I know only one thing - that is that I know nothing

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## #89 2013-11-15 02:58:40

bobbym
bumpkin
From: Bumpkinland
Registered: 2009-04-12
Posts: 109,606

Both 3 and -3 when squared are 9. But only 3 is the principal square root.

√(-3) is complex or imaginary.

In mathematics, you don't understand things. You just get used to them.
If it ain't broke, fix it until it is.
Always satisfy the Prime Directive of getting the right answer above all else.

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## #90 2013-11-15 03:10:06

EbenezerSon
Member
Registered: 2013-07-04
Posts: 551

Please do you have an idea as to why it is called complex or imaginary?

I know only one thing - that is that I know nothing

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## #91 2013-11-15 03:14:25

bobbym
bumpkin
From: Bumpkinland
Registered: 2009-04-12
Posts: 109,606

It was called imaginary because in the beginning when the concept of the root of a negative number was proposed most mathematicians did not like it. They called them imaginary numbers to sort of poke fun at the whole idea. Later, as it caught on, complex numbers was name given for them.

In mathematics, you don't understand things. You just get used to them.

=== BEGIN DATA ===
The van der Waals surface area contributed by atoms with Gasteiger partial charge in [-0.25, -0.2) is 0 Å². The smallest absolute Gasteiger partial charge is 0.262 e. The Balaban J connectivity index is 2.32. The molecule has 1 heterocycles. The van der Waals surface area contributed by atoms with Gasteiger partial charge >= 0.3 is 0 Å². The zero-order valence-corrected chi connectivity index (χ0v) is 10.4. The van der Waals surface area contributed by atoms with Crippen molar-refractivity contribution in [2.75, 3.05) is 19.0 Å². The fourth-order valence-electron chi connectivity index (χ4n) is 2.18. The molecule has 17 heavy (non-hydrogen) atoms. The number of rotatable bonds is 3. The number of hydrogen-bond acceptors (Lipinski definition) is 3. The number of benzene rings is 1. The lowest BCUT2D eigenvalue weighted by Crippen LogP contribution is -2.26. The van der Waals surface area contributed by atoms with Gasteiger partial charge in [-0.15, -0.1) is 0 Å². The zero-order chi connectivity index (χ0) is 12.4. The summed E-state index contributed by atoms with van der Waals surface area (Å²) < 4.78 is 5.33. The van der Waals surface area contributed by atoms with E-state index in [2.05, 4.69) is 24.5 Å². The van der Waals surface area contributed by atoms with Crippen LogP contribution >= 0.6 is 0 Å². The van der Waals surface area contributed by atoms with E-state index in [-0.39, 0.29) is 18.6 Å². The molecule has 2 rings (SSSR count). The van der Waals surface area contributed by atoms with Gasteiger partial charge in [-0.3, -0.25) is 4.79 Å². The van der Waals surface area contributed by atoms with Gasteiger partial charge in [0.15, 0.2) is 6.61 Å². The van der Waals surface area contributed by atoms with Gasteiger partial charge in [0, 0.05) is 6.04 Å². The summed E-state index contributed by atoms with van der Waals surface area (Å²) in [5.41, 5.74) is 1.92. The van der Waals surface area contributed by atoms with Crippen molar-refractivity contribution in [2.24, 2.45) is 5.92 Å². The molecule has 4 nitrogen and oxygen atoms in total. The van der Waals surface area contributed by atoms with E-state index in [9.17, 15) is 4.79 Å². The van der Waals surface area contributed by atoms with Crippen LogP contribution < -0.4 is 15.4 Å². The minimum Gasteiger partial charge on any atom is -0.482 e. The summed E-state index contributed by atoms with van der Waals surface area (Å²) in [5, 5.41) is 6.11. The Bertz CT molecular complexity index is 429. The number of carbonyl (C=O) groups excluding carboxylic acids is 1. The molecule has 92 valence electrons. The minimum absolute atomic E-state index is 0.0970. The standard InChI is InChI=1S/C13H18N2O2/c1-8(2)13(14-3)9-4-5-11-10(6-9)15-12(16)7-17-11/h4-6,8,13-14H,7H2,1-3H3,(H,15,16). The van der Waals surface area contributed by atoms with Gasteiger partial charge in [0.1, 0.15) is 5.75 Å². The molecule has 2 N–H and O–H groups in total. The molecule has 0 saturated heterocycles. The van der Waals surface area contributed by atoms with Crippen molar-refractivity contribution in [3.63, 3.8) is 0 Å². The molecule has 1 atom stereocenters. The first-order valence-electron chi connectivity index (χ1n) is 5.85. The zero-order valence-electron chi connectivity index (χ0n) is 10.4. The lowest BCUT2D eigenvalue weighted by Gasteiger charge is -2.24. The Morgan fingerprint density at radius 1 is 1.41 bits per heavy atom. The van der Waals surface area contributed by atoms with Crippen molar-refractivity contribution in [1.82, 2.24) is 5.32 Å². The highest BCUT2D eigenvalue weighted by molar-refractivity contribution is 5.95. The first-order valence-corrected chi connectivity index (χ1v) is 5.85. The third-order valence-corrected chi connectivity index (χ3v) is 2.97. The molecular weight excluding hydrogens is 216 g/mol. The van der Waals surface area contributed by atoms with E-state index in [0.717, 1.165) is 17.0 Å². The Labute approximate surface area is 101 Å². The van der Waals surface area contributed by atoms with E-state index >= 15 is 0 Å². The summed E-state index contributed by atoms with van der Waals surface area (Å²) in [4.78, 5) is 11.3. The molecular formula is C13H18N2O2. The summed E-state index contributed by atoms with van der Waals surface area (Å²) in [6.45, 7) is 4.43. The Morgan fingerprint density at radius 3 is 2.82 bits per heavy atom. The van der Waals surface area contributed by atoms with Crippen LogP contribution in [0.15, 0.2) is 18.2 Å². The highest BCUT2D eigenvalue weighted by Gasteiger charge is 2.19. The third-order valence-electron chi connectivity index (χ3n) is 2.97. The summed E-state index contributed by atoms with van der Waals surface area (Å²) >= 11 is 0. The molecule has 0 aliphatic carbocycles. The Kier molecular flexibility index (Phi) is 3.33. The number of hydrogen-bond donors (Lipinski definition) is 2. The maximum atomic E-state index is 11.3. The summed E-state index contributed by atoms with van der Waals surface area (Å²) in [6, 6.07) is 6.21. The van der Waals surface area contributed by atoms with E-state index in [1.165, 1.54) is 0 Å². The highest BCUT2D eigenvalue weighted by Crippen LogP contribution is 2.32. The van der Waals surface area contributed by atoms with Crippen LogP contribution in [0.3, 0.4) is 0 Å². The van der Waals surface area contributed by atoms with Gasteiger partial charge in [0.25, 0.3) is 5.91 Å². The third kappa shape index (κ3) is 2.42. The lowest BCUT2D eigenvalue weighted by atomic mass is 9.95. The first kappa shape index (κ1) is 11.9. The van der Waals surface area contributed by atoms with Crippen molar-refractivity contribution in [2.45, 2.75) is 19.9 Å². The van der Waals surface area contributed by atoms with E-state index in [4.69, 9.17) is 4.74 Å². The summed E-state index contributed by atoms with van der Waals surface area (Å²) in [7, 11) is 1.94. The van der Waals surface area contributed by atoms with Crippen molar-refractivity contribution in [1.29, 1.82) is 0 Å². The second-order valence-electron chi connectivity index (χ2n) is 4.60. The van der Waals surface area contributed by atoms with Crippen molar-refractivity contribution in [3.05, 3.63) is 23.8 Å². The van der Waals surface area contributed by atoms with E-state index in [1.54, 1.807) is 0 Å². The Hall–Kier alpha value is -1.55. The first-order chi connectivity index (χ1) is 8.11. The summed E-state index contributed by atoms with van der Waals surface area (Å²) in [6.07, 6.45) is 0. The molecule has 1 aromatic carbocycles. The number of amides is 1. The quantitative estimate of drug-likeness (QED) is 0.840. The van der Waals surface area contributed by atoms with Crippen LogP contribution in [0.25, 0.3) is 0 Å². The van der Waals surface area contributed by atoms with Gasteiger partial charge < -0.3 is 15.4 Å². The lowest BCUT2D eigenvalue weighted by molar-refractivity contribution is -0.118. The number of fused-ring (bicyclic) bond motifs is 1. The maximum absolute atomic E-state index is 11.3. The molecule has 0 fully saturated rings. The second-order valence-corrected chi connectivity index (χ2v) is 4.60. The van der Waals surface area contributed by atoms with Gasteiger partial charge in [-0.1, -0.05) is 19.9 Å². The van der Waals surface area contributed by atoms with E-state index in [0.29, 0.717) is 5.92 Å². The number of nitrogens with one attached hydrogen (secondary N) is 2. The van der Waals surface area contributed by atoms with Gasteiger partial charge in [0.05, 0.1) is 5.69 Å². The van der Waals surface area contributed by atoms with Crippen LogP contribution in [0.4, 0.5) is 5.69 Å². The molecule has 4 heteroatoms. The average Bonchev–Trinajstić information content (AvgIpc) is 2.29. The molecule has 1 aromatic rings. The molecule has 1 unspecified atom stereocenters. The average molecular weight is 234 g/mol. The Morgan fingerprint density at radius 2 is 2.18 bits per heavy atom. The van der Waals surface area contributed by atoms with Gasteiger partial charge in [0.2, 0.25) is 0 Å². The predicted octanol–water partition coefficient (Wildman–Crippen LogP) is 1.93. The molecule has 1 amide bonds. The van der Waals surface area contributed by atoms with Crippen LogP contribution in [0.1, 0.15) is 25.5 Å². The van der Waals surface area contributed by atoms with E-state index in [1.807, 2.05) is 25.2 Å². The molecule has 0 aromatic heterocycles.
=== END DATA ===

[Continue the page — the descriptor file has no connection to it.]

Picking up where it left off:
If it ain't broke, fix it until it is.
Always satisfy the Prime Directive of getting the right answer above all else.

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## #92 2013-11-15 03:52:23

EbenezerSon
Member
Registered: 2013-07-04
Posts: 551

Thanks for that!

But when 9 is in a square root sign it gives two answers i.e -3 and 3.
if the positive number is the principal square root what name is also given to the -3?

I know only one thing - that is that I know nothing

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## #93 2013-11-15 03:56:02

bobbym
bumpkin
From: Bumpkinland
Registered: 2009-04-12
Posts: 109,606

When 9 is in the square root sign that means principal square root, just the 3.

In mathematics, you don't understand things. You just get used to them.
If it ain't broke, fix it until it is.
Always satisfy the Prime Directive of getting the right answer above all else.

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## #94 2013-11-15 06:25:22

anonimnystefy
Real Member
From: Harlan's World
Registered: 2011-05-23
Posts: 16,037

He is asking this:"If we call 3 the principal square root of 9, then what kind of square root of 9 is -3?". The answer is that there is no name given to it.

Here lies the reader who will never open this book. He is forever dead.